Consider: “Memory Making Mom”

In Memory Making Mom: Building Traditions That Breathe Life Into Your Home, Jessica Smartt gives encouragement and practical ideas for creating and maintaining traditions in the home. The book deals with a wide variety of occasions and possibilities, in addition to discussing why traditions have value and what they can do in our homes.

Here are a few brief excerpts:

There is something innate in us humans that craves routine. We are made in the image of the One who created the hours and rhythmic seasons and makes the sun rise every blessed day. We find comfort in the repetition and the counted-ons.

At any given point — isn’t it amazing? — we can create a new narrative. We are not victims of our days. It doesn’t matter where we’ve come from or what we think we’ve missed out on, we can change the story through traditions. We just have to keep our memory-making eyes open.

I believe that there is a good and a better. With our limited time, we must be strategic in celebrating. There are so many super-fun traditions for holidays, and I’m going to share lots of these ideas. Yet the traditions and rituals that strengthen our faith and our families are the ones that deserve the bulk of our time and energy.


These books are set here as possibilities for you to explore. Posts and links are not endorsements or paid publicity.

Planning and Zoning

My husband loves to look at Planning & Zoning agendas and maps. He enjoys studying road maps and railroad maps to see the plan and reasoning behind it. He likes looking at a machine and figuring out how to make it work.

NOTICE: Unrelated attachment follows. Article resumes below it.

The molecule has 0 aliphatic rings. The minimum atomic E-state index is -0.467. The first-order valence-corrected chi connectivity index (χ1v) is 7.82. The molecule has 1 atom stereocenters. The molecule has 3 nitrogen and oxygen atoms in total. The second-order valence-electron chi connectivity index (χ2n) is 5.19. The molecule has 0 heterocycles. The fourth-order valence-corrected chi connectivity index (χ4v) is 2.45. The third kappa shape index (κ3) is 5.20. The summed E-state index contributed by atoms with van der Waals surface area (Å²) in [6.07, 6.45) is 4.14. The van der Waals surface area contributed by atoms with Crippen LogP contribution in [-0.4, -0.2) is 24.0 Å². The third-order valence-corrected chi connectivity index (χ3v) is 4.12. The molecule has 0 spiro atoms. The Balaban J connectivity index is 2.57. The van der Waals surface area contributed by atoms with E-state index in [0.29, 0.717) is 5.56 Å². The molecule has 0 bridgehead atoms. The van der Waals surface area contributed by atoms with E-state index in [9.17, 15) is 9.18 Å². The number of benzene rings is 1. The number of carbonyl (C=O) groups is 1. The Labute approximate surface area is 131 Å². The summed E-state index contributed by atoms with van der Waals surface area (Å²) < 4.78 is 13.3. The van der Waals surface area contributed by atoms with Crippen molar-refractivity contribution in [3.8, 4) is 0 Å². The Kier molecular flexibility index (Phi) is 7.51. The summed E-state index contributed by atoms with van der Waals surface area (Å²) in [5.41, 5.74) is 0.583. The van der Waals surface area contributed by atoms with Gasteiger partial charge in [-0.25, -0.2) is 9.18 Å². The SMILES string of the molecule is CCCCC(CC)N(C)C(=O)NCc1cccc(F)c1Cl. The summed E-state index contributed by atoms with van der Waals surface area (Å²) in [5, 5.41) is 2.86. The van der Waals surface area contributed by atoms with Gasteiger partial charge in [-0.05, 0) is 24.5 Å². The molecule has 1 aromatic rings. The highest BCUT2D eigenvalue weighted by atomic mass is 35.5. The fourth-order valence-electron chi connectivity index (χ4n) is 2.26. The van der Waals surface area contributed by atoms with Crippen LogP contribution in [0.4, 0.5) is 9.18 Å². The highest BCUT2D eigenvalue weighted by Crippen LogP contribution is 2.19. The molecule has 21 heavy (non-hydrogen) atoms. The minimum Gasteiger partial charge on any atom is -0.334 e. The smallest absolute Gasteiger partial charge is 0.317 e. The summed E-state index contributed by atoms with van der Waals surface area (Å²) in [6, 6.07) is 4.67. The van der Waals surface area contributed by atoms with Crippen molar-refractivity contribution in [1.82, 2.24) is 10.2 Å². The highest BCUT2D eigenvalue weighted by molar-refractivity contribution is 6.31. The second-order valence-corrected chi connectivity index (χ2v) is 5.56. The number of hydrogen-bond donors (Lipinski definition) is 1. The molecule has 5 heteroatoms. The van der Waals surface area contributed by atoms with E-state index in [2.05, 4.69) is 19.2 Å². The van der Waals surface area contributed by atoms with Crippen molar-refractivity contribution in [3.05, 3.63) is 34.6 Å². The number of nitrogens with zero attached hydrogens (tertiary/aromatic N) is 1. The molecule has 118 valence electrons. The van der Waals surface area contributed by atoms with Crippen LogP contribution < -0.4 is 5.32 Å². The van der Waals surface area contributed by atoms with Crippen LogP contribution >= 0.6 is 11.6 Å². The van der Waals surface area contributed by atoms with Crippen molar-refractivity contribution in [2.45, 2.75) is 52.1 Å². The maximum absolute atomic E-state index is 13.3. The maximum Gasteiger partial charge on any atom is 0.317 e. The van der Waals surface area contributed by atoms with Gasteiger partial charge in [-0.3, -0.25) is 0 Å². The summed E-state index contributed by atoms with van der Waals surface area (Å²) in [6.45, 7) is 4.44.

However, he does not enjoy planning his day. What looked good an hour ago is not where he’s headed now. So many projects, so little time.

As you may have picked up, I find planning my day a key to success! How does this work?

Well, planning is key, whether for the month, week, day, or next few hours. Re-planning is just as important, though. A change in my plans happens on a daily (or more) basis, but making the change is still planning.

How does this look?

My meal plan is usually about 2-3 days out. It also usually contains a meal needing more prep and a dish that is quick and easy. So, when he decides one morning to work late that evening, I don’t know how late that will be so I opt for the quick meal. If he gets home at 8, we don’t have to wait until 9 to eat. If I planned a productive day at home and a from-scratch dinner, but he wakes up with a list of errands, then I switch to the slow cooker recipe that will be ready whenever we are.

The meal plan for each day is not important, but the flexibility is. Meals lined up that can be quickly switched around is planning. Switching around meals at any point in the day is re-planning and flexibility. They work together.

And, yes, I have had meals in the oven that went straight to leftovers because of last-minute changes. It happens. Still a new plan.

Meals are just one example of planning and flexibility working together, but the principle applies in other areas. Plans are important, but they are not necessarily effective as first planned. How does that look in your life?